* Sector sees increase after three years of decline
* Boosted by U.S. power and gas, investor products
* Q1 commodity assets under management up 10 pct - Citi (Adds analyst comment, details)
By Eric Onstad
LONDON, May 19 (Reuters) - Commodities revenue at the top 10 investment banks climbed 26 percent in the January-March period, the first gain in first-quarter turnover since 2011, due to higher U.S. power and gas turnover plus stronger investor interest, a consultancy said.
Revenue from commodities for the leading banks in the first quarter rose to $1.8 billion from $1.4 billion in the same period last year, London-based financial industry analytics firm Coalition said in a report on Monday.
It marked the first year-on-year increase in the first quarter since 2011, when revenue surged to $3.3 billion from $1.4 billion in the same period of 2010. Since then the trend had been downward, although there were fluctuations.
Part of this year’s gains stemmed from the energy sector, Coalition said. “The cold winter in North America created volatility and had a positive impact on U.S. power and gas revenues,” it said.
“Additionally, investor product performance recovered from a very low base as client activity levels showed some improvement.”
Commodities have been the best-performing asset class so far this year and investors have warmed to the sector to provide diversification in portfolios as it becomes more sensitive to supply-demand fundamentals and less to macroeconomic factors.
The 19-commodity Thomson Reuters/Core Commodity CRB index is up 9.4 percent this year after shedding 5 percent in 2013.
The revival of investor interest in the asset class was also reflected in data compiled by Citibank, showing commodity-linked assets under management (AUM) rose 10.25 percent in the first quarter to $394 billion.
While the figure is far below the recent peak of $555 billion in April 2011, the rise is significant, analyst Aakash Doshi said.
“The across-the-board first-quarter increase in market valuation of index, ETP (exchange-traded products) and actively managed investments totalling $37 billion does confirm the sharp turnaround for commodities this year after shedding 22 percent in AUM during 2013,” he said in a note.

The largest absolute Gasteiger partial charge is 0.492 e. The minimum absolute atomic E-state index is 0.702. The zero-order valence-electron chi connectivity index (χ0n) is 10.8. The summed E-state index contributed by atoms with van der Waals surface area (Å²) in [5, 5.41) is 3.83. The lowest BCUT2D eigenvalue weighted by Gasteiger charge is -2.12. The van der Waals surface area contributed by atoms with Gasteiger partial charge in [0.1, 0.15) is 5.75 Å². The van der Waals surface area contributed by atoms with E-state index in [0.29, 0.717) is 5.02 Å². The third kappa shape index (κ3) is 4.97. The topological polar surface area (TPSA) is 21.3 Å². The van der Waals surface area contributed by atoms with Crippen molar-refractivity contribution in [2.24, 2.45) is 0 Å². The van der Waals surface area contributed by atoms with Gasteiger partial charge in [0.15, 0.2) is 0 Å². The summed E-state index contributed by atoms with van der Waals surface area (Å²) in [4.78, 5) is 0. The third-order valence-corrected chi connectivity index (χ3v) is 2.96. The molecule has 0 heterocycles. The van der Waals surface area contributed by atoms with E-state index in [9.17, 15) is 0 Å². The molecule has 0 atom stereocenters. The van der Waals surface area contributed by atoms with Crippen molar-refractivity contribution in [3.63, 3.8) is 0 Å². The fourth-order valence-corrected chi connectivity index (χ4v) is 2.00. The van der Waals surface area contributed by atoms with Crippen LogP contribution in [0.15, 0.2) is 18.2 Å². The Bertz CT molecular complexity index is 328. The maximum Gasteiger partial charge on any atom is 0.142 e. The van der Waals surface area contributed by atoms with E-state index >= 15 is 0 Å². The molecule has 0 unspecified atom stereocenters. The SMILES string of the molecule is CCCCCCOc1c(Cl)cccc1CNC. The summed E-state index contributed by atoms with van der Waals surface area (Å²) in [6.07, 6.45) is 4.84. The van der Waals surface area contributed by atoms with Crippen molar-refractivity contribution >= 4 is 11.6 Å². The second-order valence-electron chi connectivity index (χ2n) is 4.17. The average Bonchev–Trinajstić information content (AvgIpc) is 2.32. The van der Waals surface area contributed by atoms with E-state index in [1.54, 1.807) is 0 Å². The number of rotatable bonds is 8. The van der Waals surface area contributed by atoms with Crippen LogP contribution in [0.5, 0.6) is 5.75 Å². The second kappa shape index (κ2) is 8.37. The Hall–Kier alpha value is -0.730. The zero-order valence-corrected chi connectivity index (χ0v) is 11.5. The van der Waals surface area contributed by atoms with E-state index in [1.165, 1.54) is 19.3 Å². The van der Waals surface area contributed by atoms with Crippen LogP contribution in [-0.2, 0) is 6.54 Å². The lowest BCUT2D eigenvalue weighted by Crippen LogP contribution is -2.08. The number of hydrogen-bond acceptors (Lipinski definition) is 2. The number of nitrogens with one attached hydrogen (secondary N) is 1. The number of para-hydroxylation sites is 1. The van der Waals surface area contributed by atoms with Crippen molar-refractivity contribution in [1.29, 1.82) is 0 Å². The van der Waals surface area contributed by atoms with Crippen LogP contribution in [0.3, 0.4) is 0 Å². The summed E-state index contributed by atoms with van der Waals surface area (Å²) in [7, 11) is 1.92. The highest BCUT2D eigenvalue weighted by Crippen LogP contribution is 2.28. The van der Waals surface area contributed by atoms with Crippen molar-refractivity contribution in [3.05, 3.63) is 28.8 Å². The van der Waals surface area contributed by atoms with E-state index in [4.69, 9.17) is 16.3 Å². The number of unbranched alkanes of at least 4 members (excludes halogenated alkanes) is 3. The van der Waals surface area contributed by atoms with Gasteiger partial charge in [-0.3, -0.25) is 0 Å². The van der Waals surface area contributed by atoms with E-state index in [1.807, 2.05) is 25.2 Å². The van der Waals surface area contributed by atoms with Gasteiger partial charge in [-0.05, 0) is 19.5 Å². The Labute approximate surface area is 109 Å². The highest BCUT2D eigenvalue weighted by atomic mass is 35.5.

Many investors had shunned commodities in recent years due to lacklustre performance and as the sector was buffeted by macroeconomic events, moving in step with other assets.
But as the global economy has recovered, commodities have gone their own way, influenced more by supply-demand fundamentals and once again injecting diversity into portfolios.
Wall Street investment banks typically do not break down their commodity revenue, preferring to cite it as part of the broader fixed-income, currency and commodities (FICC) category.
Commodities was the only sub-sector showing an increase within FICC, but it was not enough to keep FICC revenues from falling 16 percent to $22 billion, Coalition said.
Banks’ commodities revenue had been steadily declining in recent years as some institutions slashed exposure and others shut commodities units, hit by tougher regulation and higher capital requirements after the global financial crisis.
The top banks’ commodities revenue came in at $4.5 billion last year, less than a third of the $14.1 billion they racked up in 2008 at the height of the commodities boom.
British bank Barclays was the latest institution to join the exodus last month, when it said it planned to quit most of its commodities trading businesses.
JPMorgan has sold its physical commodities unit, and Deutsche Bank last year largely exited commodities trading.
Coalition tracks the following banks: Bank of America Merrill Lynch, Barclays, BNP Paribas, Citigroup, Credit Suisse, Deutsche Bank, Goldman Sachs, JPMorgan, Morgan Stanley and UBS. (Editing by David Evans and Dale Hudson)